In this final post, we’ll go over the final implementation of this serverless data ingestion pipeline. What is the result of all the effort put forward to build this serverless data ingestion process? I think the best way to break this down is to compare what we were originally aiming for, and what was implemented. Below you can see diagram that was created in the post outlining the overall architecture.

Pictured on the left is what was originally proposed. On the right, is what was actually implemented. Turns out the implementation pretty much stuck to the plan, with the additional enhancement of using an event to kick off the Lambda functions. This allows for everything to kick off in the appropriate sequence once a file is placed in our “ingestion-bucket-11.15.2021”.

The usage of AWS events to kick off Lambda functions was extraordinarily easy, and there’s plenty of good documentation to get started. The S3 event passes through all the metadata needed to parameterize and operate the pipeline in JSON. The documentation from Amazon, makes it super easy to access and use when setting up your Lambda functions.

Below you can see the actual code executed in the Lambda function. Notice that the variables bucket_name and file_name are both retrieved from the event.

from classes import ingester as ing
from classes import forstaparser as fp

def lambda_handler(event, context):
 bucket_name = event['Records'][0]['s3']['bucket']['name']
 file_name = event['Records'][0]['s3']['object']['key']
 target_bucket = 'landing-bucket-11.15.2021'
 upload_table = 'landing_table'
 source_type = 's3'

 if bucket_name == target_bucket:
  upload_file_name = ing.ingester.convert_object(None,bucket_name,file_name)
  raw_logs = fp.parser.read_logs(None,source_type,target_bucket,upload_file_name)
  landing_ingester = ingester.ingester()

Put simply, the function does the following. First it receives the event metadata, parses through the JSON, and obtains the bucket name that we want to transfer the files from. Notice we can point to any bucket, and it will always drop the file into ‘landing-bucket-11.15.2021’. Using the event metadata means I can reuse this Lambda function as often as I want to create a central dumping ground for staging data to be loaded.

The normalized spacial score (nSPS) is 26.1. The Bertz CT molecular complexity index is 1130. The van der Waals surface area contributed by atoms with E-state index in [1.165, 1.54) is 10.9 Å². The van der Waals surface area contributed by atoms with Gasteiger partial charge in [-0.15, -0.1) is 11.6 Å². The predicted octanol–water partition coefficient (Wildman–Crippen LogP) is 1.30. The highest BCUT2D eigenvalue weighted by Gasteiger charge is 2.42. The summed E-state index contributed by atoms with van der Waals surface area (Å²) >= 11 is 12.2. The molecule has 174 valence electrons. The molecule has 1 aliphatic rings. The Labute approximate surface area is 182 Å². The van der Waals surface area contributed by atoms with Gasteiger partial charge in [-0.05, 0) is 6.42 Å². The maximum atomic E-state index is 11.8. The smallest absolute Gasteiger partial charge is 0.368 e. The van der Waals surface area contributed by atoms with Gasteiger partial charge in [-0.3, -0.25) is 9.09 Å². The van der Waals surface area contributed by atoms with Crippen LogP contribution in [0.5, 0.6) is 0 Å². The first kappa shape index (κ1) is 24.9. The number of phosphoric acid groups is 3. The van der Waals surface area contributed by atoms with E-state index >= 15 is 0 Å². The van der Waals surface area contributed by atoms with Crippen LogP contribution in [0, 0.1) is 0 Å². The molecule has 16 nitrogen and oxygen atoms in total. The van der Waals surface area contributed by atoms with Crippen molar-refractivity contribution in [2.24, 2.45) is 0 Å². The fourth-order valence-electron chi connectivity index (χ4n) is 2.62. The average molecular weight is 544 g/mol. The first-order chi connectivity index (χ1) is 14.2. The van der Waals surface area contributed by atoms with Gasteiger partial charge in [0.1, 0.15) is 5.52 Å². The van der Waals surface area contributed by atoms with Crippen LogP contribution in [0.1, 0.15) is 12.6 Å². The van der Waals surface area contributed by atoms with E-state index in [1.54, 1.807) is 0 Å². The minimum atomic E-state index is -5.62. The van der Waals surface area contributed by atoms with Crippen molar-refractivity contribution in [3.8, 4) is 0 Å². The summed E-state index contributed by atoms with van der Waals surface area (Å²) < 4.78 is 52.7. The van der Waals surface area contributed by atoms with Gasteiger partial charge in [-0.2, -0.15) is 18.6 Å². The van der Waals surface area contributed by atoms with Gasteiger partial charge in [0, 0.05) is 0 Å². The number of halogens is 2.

Second, once files are put into ‘landing-bucket-11.15.2021’ another event kicks off. This event cleans the data, ensuring proper encoding (UTF-8), and then loads the data into our DynamoDB landing table. All in all pretty simple.

Below you can see everything running in action.

As we can see above, the files were automatically copied, and for posterity’s sake, we can check the cloud logs to see we have a 100% success rate in the last hour. Looking at the below we can see the result of 100% successful executions for our first Lambda function.

The next step is automatically kicked off whenever an object is PUT into the ‘landing-bucket-11.15.2021’ and loads the data into DynamoDB. With the current setup, we can see the data uploads successfully and the data is now available in DynamoDB to be ingested into whatever processes/analytics we want! The best part being that once this is setup it is automated, and auditable going forward due to the tools AWS offers.

In order to build this, it may not have seemed like a long journey. But keep in mind, in the process of building this little project out I’ve had to pickup and learn quite a few tools. Docker, Lambda, S3, IAM, Python, Boto3, and a few more tools which we’ve covered in the previous posts. If I need to do this again, it’ll be much simpler based upon what I’ve learned.

Thanks for reading along!

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